The Impotence of truth 6

The Impotence of truth 6
From The Other Side of Psychoanalysis
By Jacques Lacan

I am persuaded that there are five or six people here who will be very well able to displace what I am saying in such a way that it will have a chance of reemerging.


I won’t say that this is Archimedes’ lever. I will not tell you that this makes the slightest claim to a renewal of the world system, or of thinking about history. I am only indicating how it is that analysis places us on a footing to accept, through chance encounters, a number of things that may appear to be illuminating.


Myself, for example, I might easily have never encountered Kojeve. If I had never encountered him, it is highly likely that, like all French people educated over a certain period, I would never have suspected that there was anything in The Phenomenology of Spirit.


It would not be a bad thing if analysis enabled you to realize what the impossibility is due to, that is to say, what it is that stands in the way of grasping, of seizing the only thing that could perhaps ultimately introduce a mutation, namely, the naked real, without truth.


But there’s the rub. Between us and the real, there is truth. Truth, as I once told you one day in a flight of lyricism, is the dear little sister of jouissance. I hope that this has come back to mind, at least for some of you, at the moment when I am stressing the contrast between the first line and the second in each of the four formulas that I have given you.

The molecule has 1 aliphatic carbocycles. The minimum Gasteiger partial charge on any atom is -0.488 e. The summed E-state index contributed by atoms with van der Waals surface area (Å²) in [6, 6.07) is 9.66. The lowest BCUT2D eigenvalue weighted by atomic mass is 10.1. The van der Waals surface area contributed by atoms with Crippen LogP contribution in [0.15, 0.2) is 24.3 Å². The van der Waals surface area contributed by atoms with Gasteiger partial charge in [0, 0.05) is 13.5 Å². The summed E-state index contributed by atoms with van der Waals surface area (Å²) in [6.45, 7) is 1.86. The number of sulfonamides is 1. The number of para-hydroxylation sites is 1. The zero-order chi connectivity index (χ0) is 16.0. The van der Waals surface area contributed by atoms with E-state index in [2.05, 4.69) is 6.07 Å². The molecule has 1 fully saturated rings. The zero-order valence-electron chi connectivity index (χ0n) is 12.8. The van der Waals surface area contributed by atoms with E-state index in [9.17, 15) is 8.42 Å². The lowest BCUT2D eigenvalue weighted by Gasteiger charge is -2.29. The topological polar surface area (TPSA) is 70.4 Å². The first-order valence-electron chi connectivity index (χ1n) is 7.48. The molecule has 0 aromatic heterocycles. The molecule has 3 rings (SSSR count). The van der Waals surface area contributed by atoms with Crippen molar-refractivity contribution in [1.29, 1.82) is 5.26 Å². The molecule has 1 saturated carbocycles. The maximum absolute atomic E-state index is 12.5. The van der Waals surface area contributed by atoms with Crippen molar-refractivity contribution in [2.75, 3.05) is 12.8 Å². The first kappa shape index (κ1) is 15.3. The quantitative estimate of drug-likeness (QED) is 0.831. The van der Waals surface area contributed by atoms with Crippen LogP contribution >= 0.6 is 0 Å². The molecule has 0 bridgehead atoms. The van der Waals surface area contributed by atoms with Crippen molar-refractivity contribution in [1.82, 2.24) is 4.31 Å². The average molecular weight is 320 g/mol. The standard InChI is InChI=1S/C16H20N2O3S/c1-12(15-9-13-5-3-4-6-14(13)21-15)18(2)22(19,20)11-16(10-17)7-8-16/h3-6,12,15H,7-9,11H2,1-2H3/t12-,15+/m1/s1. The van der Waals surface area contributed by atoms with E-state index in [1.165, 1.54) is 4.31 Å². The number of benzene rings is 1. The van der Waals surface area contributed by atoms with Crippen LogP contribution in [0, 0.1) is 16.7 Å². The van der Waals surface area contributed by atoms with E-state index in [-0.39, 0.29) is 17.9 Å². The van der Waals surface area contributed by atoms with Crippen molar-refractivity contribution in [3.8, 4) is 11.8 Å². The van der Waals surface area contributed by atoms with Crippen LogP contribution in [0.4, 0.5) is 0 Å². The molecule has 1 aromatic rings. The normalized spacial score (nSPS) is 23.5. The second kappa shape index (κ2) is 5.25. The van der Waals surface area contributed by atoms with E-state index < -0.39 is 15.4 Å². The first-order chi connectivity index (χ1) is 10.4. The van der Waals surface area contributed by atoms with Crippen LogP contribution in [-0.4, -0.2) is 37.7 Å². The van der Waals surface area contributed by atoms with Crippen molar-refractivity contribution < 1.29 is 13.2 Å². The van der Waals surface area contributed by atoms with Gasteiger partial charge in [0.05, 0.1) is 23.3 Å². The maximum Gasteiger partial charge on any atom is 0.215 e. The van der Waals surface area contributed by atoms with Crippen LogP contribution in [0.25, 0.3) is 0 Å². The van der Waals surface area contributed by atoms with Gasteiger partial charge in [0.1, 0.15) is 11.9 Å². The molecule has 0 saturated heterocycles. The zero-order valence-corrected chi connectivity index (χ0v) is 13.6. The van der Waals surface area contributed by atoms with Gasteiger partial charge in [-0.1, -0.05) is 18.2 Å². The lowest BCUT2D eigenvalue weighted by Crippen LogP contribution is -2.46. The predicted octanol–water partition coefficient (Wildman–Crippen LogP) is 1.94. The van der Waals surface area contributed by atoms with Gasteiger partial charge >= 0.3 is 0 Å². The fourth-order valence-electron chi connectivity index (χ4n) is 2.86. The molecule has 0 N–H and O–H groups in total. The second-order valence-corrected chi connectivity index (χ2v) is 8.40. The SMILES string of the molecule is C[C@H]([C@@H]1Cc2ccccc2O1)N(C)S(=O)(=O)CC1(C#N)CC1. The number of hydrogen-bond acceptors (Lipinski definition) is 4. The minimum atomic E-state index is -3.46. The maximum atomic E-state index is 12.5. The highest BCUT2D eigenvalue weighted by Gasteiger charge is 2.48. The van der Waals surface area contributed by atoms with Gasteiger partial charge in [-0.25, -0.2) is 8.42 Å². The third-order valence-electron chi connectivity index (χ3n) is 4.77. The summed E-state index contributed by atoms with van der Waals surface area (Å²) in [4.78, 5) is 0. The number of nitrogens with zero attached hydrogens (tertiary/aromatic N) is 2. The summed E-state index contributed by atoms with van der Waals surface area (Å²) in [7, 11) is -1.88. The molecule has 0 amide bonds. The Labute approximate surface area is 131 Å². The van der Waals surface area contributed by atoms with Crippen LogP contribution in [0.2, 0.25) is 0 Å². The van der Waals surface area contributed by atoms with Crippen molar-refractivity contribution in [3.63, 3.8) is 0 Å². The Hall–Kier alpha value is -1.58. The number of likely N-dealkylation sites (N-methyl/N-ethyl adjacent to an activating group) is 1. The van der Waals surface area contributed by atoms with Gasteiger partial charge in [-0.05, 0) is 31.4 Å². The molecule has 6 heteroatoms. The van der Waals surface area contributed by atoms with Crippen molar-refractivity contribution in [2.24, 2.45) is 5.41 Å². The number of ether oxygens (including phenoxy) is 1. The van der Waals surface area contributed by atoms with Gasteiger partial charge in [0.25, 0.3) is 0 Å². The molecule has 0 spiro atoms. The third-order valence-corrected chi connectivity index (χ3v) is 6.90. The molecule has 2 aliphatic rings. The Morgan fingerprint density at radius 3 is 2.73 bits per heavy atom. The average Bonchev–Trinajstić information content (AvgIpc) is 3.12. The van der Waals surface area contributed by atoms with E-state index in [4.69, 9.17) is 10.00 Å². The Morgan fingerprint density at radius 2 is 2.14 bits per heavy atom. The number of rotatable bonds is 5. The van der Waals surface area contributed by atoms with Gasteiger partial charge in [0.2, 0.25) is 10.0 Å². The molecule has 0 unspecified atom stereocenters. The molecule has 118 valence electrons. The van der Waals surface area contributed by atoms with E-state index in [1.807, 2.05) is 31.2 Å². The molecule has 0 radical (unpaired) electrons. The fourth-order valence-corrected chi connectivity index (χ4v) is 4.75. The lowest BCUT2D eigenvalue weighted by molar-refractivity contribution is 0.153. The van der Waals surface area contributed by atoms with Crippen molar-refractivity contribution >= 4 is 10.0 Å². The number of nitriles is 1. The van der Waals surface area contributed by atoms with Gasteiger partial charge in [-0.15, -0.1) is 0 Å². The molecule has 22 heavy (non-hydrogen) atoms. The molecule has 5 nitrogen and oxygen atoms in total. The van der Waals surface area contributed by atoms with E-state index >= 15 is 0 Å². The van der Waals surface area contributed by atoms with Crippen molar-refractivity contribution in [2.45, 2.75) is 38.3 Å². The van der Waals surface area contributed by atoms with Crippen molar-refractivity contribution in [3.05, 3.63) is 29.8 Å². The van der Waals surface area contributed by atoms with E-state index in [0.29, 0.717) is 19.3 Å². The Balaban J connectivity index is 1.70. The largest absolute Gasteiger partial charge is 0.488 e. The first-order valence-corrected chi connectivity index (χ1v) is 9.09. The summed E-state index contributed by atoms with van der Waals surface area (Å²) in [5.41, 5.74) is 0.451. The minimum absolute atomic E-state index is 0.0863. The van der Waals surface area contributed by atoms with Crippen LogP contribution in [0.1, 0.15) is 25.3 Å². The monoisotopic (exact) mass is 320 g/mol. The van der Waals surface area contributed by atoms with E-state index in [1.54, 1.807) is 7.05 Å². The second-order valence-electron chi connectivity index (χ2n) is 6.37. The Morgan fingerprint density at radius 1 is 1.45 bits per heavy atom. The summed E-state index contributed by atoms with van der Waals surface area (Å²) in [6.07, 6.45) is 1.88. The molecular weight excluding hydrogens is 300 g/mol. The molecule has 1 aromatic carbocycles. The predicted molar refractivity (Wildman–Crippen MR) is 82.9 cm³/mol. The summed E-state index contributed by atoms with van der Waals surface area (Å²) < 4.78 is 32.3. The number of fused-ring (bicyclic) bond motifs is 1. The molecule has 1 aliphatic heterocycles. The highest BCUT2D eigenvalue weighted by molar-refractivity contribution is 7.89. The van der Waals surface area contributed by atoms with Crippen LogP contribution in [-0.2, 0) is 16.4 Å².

The first line comprises a relation, indicated here by an arrow, which is always defined as impossible. In the master’s discourse, for instance, it is effectively impossible that there be a master who makes the entire world function. Getting people to work is even more tiring, if one really has to do it, than working oneself. The master never does it. He gives a sign, the master signifier, everybody jumps. That’s where you have to start, which is, in effect, completely impossible. It’s tangle every day.


With impossibility written on the first line, it is now a matter of seeing, as is already indicated by the place given to the term “ truth,” whether it might be at the level of the second line that one would have the last word.


However, at the level of the second line there is no suggestion of an arrow. And not only is there no communication, but there is something that acts as a block.


What is it that is blocking? It is what results from the work. And what a certain Marx’s discovery accomplished was to give full weight to a term that was already known prior to him and that designates what work occupies itself with—it’s called production.


Whatever the signs, whatever the master signifiers that come to be inscribed in the place of the agent, under no circumstances will production have a relationship to truth. One can do all one wants, one can say all one wants, one can try to conjoin this production with needs, which are the needs one fashions—there is nothing doing.
Between the existence of master and a production’s relation with truth, there is no way of getting it work.


Each impossibility, whatever it may be, between the terms that we put in play here is always linked to this—if it leaves us in suspense over its truth, it is because something is protecting it, which we shall impotence.


Take, for instance, in the university discourse, the initial term, the one that is articulated here under the terms S2 and is in this position of unheard-of pretension of having a thinking being, a subject, as its production. As subject, in its production, there is no question of it being able to see itself for a single instant as the master of knowledge.


This can be detected here, tangibly, but it extends much further back, back to the level of the master’s discourse which, thanks to Hegel, I allow myself to presuppose since, as you will see, we no longer know it now except in a considerably modified form.